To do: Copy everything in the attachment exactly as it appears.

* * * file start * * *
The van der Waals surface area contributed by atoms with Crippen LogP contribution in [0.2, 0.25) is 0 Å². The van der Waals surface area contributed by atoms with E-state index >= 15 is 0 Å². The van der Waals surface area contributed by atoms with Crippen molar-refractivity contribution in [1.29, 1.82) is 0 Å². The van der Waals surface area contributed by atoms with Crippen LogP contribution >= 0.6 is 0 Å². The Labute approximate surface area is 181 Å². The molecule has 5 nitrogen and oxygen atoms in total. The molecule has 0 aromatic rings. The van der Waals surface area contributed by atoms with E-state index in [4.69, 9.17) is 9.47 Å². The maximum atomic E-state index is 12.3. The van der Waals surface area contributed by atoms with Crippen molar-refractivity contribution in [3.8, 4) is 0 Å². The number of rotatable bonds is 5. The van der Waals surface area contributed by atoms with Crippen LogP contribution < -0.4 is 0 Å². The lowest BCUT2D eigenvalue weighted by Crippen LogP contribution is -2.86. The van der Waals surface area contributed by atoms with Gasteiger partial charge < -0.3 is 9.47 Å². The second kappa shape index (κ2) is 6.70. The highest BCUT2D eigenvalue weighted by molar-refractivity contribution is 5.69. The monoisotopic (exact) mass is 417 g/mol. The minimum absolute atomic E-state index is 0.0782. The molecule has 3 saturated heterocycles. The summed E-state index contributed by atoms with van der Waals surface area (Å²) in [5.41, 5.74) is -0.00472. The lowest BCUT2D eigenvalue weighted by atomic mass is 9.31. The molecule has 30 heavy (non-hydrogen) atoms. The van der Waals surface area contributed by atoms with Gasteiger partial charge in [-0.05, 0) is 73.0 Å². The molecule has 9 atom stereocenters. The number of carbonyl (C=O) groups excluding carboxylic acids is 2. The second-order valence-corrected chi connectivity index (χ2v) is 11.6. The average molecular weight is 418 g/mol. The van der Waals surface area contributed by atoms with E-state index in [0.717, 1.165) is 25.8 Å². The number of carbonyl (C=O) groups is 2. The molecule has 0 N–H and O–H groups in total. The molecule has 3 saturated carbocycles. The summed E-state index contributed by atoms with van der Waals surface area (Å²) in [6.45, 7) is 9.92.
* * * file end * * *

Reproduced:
The van der Waals surface area contributed by atoms with Crippen LogP contribution in [0.2, 0.25) is 0 Å². The van der Waals surface area contributed by atoms with E-state index >= 15 is 0 Å². The van der Waals surface area contributed by atoms with Crippen molar-refractivity contribution in [1.29, 1.82) is 0 Å². The van der Waals surface area contributed by atoms with Crippen LogP contribution >= 0.6 is 0 Å². The Labute approximate surface area is 181 Å². The molecule has 5 nitrogen and oxygen atoms in total. The molecule has 0 aromatic rings. The van der Waals surface area contributed by atoms with E-state index in [4.69, 9.17) is 9.47 Å². The maximum atomic E-state index is 12.3. The van der Waals surface area contributed by atoms with Crippen molar-refractivity contribution in [3.8, 4) is 0 Å². The number of rotatable bonds is 5. The van der Waals surface area contributed by atoms with Crippen LogP contribution < -0.4 is 0 Å². The lowest BCUT2D eigenvalue weighted by Crippen LogP contribution is -2.86. The van der Waals surface area contributed by atoms with Gasteiger partial charge < -0.3 is 9.47 Å². The second kappa shape index (κ2) is 6.70. The highest BCUT2D eigenvalue weighted by molar-refractivity contribution is 5.69. The monoisotopic (exact) mass is 417 g/mol. The minimum absolute atomic E-state index is 0.0782. The molecule has 3 saturated heterocycles. The summed E-state index contributed by atoms with van der Waals surface area (Å²) in [5.41, 5.74) is -0.00472. The lowest BCUT2D eigenvalue weighted by atomic mass is 9.31. The molecule has 30 heavy (non-hydrogen) atoms. The van der Waals surface area contributed by atoms with Gasteiger partial charge in [-0.05, 0) is 73.0 Å². The molecule has 9 atom stereocenters. The number of carbonyl (C=O) groups excluding carboxylic acids is 2. The second-order valence-corrected chi connectivity index (χ2v) is 11.6. The average molecular weight is 418 g/mol. The van der Waals surface area contributed by atoms with E-state index in [0.717, 1.165) is 25.8 Å². The number of carbonyl (C=O) groups is 2. The molecule has 0 N–H and O–H groups in total. The molecule has 3 saturated carbocycles. The summed E-state index contributed by atoms with van der Waals surface area (Å²) in [6.45, 7) is 9.92.